Arrested LIRR Engineer and Passenger

LIRR Engineer Ronald Cabrera, left, is charged with allowing passenger William Kutsch to drive a rush hour train on July 2. Both have been arrested on criminal charges. (August 5, 2009)

The Long Island Rail Road engineer accused of allowing a passenger to man the controls of a rush-hour train in July has been fired, LIRR officials announced Friday.

Ronald Cabrera, 40, was terminated following a two-month internal disciplinary review conducted by officials that determined the engineer failed to protect passengers and other employees by allowing an "unqualified individual to operate his train," officials said.

Cabrera was suspended without pay soon after the July 2 incident where an LIRR passenger reported seeing the engineer let a passenger, identified as William Kutsch, 47, take control of a New York City-bound Long Island Rail Road train during morning rush-hour.

As a result of a 2-week investigation into the incident, Cabrera and Kutsch were later charged with reckless endangerment in the second degree. In addition, Cabrera was charged with a misdemeanor charge of official misconduct.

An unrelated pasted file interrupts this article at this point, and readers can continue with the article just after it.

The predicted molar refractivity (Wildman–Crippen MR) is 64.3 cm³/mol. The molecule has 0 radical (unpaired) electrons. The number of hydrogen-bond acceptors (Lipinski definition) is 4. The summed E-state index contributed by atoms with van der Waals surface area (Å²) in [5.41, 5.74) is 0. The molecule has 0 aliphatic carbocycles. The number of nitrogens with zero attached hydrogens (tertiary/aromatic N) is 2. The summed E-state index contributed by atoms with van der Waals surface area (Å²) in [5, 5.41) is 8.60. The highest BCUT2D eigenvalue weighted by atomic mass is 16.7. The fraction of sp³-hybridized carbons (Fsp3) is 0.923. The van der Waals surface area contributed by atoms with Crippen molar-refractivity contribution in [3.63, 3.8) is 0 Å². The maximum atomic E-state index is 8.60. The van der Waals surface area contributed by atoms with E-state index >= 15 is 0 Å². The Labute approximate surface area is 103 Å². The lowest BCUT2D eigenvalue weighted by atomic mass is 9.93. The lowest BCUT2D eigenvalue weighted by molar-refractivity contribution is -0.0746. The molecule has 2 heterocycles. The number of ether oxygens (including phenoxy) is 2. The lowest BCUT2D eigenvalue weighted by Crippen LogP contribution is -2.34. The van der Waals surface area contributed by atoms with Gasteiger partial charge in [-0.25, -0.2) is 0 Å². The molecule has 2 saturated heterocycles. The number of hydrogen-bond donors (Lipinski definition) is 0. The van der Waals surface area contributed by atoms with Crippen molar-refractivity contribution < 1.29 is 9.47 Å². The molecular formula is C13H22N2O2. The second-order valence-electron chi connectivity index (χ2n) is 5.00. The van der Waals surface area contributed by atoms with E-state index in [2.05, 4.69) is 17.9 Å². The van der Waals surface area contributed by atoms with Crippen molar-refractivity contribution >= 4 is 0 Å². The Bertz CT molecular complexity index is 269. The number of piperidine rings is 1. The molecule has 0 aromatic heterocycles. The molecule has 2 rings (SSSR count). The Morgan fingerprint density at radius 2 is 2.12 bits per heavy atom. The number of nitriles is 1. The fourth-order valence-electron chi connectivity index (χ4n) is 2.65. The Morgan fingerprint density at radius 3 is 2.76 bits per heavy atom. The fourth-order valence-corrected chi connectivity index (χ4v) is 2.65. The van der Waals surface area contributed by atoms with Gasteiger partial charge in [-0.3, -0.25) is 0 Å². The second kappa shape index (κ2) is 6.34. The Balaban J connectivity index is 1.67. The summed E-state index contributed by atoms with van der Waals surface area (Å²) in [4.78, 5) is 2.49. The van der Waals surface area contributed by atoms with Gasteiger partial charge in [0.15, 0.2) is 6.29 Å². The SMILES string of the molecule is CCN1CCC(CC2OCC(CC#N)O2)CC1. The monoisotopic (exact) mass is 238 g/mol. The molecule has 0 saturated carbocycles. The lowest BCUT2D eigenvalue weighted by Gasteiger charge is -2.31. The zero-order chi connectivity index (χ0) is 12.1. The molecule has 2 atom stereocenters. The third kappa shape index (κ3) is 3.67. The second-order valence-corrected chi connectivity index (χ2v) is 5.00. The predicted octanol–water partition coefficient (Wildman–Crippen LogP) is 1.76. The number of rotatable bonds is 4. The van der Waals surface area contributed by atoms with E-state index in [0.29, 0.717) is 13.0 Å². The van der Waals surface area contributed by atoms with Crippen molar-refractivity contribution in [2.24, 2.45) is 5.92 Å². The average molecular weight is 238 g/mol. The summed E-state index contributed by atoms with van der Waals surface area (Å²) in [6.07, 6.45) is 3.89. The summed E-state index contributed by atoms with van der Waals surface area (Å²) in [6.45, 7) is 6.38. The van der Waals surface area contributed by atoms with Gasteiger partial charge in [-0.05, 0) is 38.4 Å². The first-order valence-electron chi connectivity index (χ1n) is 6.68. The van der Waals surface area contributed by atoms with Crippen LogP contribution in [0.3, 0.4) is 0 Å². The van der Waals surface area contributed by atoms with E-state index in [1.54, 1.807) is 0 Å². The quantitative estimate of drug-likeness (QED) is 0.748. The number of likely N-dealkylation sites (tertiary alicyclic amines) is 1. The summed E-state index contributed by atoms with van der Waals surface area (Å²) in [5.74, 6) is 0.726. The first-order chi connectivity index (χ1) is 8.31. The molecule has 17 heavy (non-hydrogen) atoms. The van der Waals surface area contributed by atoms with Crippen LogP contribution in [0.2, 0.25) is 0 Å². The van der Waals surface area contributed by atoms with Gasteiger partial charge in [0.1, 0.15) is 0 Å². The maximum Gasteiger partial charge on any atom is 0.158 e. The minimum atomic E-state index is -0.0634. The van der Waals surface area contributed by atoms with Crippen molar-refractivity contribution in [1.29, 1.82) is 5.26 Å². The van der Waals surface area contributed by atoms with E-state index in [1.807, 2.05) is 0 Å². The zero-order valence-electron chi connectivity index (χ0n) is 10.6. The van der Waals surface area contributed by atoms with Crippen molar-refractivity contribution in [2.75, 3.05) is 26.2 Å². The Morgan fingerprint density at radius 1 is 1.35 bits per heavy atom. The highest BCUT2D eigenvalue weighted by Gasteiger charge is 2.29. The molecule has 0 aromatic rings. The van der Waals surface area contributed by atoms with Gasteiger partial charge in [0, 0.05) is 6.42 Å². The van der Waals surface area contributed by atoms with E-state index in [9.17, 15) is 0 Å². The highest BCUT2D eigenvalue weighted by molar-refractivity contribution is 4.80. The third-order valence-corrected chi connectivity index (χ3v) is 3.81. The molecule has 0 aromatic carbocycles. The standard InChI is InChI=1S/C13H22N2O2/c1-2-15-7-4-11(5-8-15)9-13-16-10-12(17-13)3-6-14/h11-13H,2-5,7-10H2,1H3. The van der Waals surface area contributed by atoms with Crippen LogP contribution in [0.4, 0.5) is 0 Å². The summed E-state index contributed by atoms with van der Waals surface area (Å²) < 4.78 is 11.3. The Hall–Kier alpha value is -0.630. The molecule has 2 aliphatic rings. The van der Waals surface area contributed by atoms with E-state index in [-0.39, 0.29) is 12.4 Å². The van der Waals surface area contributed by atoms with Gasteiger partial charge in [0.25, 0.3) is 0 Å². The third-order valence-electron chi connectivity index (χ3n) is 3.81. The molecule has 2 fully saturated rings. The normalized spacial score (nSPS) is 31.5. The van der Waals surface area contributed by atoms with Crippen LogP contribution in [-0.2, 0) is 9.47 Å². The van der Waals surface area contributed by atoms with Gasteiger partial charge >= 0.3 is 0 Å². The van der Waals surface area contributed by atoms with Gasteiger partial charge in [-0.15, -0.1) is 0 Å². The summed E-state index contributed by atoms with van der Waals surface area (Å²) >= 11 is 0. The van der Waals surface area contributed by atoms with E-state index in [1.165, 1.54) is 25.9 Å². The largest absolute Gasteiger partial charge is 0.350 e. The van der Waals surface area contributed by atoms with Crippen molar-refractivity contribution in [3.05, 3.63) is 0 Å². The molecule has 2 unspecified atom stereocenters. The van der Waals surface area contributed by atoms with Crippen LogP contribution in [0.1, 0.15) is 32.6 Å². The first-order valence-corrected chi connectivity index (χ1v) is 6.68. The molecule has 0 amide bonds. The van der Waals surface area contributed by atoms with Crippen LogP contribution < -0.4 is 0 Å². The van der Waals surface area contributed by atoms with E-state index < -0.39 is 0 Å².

MTA police and Nassau prosecutors interviewed several passengers who reported seeing Kutsch enter and exit the single-occupancy cabin of the 6:45 a.m. Port Jefferson branch train heading towards Hunters Point, according to Nassau County District Attorney Kathleen Rice. Witnesses also recalled seeing Cabrera standing in the aisle of the train instead of being seated on the controls.

The train used on that route, Rice said, has space for only one person behind the controls and does not have an 'autopilot feature.' The investigation revealed that Kutsch was indeed operating the train, since the controls on the train require an operator to be in constant contact with the train's "dead man's pedal" or the brakes will engage, and the train will come to a stop, the District Attorney said.

The train, which was carrying 400 riders at the time, ultimately reached its destination without incident. Officials, however, said it could have ended in disaster and the pair should be held responsible.

The two men have pleaded not guilty to the charges. If convicted, they face up to a year in jail.